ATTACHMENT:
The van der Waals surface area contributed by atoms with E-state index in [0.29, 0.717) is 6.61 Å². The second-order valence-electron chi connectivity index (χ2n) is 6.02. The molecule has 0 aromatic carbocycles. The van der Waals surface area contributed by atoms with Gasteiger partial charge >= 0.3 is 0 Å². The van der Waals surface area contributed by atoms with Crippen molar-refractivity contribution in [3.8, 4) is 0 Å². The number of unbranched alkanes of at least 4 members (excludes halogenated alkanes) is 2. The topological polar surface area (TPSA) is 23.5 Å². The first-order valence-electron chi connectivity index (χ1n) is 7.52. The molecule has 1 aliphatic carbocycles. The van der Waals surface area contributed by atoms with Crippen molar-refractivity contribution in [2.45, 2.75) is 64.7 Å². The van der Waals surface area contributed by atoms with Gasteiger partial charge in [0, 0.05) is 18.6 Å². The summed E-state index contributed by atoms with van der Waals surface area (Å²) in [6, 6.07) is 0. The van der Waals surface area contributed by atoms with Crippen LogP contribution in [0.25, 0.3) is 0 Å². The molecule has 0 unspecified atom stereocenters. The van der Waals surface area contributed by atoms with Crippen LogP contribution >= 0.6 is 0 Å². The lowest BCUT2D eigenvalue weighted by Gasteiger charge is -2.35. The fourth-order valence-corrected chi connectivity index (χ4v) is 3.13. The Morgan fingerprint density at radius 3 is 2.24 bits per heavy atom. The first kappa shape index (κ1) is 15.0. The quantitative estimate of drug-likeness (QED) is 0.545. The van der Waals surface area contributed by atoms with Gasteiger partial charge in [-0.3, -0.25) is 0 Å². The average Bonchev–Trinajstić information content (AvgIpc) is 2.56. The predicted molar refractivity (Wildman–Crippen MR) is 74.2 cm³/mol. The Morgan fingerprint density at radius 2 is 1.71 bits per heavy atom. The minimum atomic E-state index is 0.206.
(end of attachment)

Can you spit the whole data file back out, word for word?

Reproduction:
The van der Waals surface area contributed by atoms with E-state index in [0.29, 0.717) is 6.61 Å². The second-order valence-electron chi connectivity index (χ2n) is 6.02. The molecule has 0 aromatic carbocycles. The van der Waals surface area contributed by atoms with Gasteiger partial charge >= 0.3 is 0 Å². The van der Waals surface area contributed by atoms with Crippen molar-refractivity contribution in [3.8, 4) is 0 Å². The number of unbranched alkanes of at least 4 members (excludes halogenated alkanes) is 2. The topological polar surface area (TPSA) is 23.5 Å². The first-order valence-electron chi connectivity index (χ1n) is 7.52. The molecule has 1 aliphatic carbocycles. The van der Waals surface area contributed by atoms with Crippen molar-refractivity contribution in [2.45, 2.75) is 64.7 Å². The van der Waals surface area contributed by atoms with Gasteiger partial charge in [0, 0.05) is 18.6 Å². The summed E-state index contributed by atoms with van der Waals surface area (Å²) in [6, 6.07) is 0. The van der Waals surface area contributed by atoms with Crippen LogP contribution in [0.25, 0.3) is 0 Å². The molecule has 0 unspecified atom stereocenters. The van der Waals surface area contributed by atoms with Crippen LogP contribution >= 0.6 is 0 Å². The lowest BCUT2D eigenvalue weighted by Gasteiger charge is -2.35. The fourth-order valence-corrected chi connectivity index (χ4v) is 3.13. The Morgan fingerprint density at radius 3 is 2.24 bits per heavy atom. The first kappa shape index (κ1) is 15.0. The quantitative estimate of drug-likeness (QED) is 0.545. The van der Waals surface area contributed by atoms with Gasteiger partial charge in [-0.3, -0.25) is 0 Å². The average Bonchev–Trinajstić information content (AvgIpc) is 2.56. The predicted molar refractivity (Wildman–Crippen MR) is 74.2 cm³/mol. The Morgan fingerprint density at radius 2 is 1.71 bits per heavy atom. The minimum atomic E-state index is 0.206.